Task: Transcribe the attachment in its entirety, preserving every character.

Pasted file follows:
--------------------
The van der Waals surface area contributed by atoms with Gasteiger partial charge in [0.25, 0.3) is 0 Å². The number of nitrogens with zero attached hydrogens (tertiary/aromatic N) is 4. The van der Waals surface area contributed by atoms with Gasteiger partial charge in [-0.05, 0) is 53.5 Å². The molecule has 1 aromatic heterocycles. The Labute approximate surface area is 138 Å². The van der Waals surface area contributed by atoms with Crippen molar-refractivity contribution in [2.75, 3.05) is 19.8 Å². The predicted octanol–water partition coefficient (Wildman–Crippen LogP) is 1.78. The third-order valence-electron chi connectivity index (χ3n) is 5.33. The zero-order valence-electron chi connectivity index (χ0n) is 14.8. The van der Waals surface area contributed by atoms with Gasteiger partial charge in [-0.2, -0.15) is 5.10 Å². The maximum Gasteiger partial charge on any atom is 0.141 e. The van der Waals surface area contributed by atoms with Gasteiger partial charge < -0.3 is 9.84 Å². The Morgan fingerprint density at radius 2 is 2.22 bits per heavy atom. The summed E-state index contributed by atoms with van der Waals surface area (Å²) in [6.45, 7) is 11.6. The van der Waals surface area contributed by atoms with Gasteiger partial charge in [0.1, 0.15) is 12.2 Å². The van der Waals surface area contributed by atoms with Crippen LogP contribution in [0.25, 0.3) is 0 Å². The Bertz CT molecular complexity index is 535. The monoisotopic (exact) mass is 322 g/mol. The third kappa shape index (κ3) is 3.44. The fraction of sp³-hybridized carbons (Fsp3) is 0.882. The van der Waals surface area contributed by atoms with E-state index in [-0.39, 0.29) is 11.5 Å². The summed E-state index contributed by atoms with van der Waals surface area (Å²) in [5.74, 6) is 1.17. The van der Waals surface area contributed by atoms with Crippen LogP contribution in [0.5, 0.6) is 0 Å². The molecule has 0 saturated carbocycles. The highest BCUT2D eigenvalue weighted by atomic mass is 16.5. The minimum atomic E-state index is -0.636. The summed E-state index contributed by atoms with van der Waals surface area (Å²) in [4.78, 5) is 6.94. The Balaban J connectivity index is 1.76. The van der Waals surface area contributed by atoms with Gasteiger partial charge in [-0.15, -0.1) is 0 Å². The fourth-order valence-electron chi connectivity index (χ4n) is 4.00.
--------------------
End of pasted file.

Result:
The van der Waals surface area contributed by atoms with Gasteiger partial charge in [0.25, 0.3) is 0 Å². The number of nitrogens with zero attached hydrogens (tertiary/aromatic N) is 4. The van der Waals surface area contributed by atoms with Gasteiger partial charge in [-0.05, 0) is 53.5 Å². The molecule has 1 aromatic heterocycles. The Labute approximate surface area is 138 Å². The van der Waals surface area contributed by atoms with Crippen molar-refractivity contribution in [2.75, 3.05) is 19.8 Å². The predicted octanol–water partition coefficient (Wildman–Crippen LogP) is 1.78. The third-order valence-electron chi connectivity index (χ3n) is 5.33. The zero-order valence-electron chi connectivity index (χ0n) is 14.8. The van der Waals surface area contributed by atoms with Gasteiger partial charge in [-0.2, -0.15) is 5.10 Å². The maximum Gasteiger partial charge on any atom is 0.141 e. The van der Waals surface area contributed by atoms with Gasteiger partial charge < -0.3 is 9.84 Å². The Morgan fingerprint density at radius 2 is 2.22 bits per heavy atom. The summed E-state index contributed by atoms with van der Waals surface area (Å²) in [6.45, 7) is 11.6. The van der Waals surface area contributed by atoms with Gasteiger partial charge in [0.1, 0.15) is 12.2 Å². The van der Waals surface area contributed by atoms with Crippen LogP contribution in [0.25, 0.3) is 0 Å². The Bertz CT molecular complexity index is 535. The monoisotopic (exact) mass is 322 g/mol. The third kappa shape index (κ3) is 3.44. The fraction of sp³-hybridized carbons (Fsp3) is 0.882. The van der Waals surface area contributed by atoms with E-state index in [-0.39, 0.29) is 11.5 Å². The summed E-state index contributed by atoms with van der Waals surface area (Å²) in [5.74, 6) is 1.17. The van der Waals surface area contributed by atoms with Crippen LogP contribution in [0.5, 0.6) is 0 Å². The molecule has 0 saturated carbocycles. The highest BCUT2D eigenvalue weighted by atomic mass is 16.5. The minimum atomic E-state index is -0.636. The summed E-state index contributed by atoms with van der Waals surface area (Å²) in [4.78, 5) is 6.94. The Balaban J connectivity index is 1.76. The van der Waals surface area contributed by atoms with Gasteiger partial charge in [-0.15, -0.1) is 0 Å². The fourth-order valence-electron chi connectivity index (χ4n) is 4.00.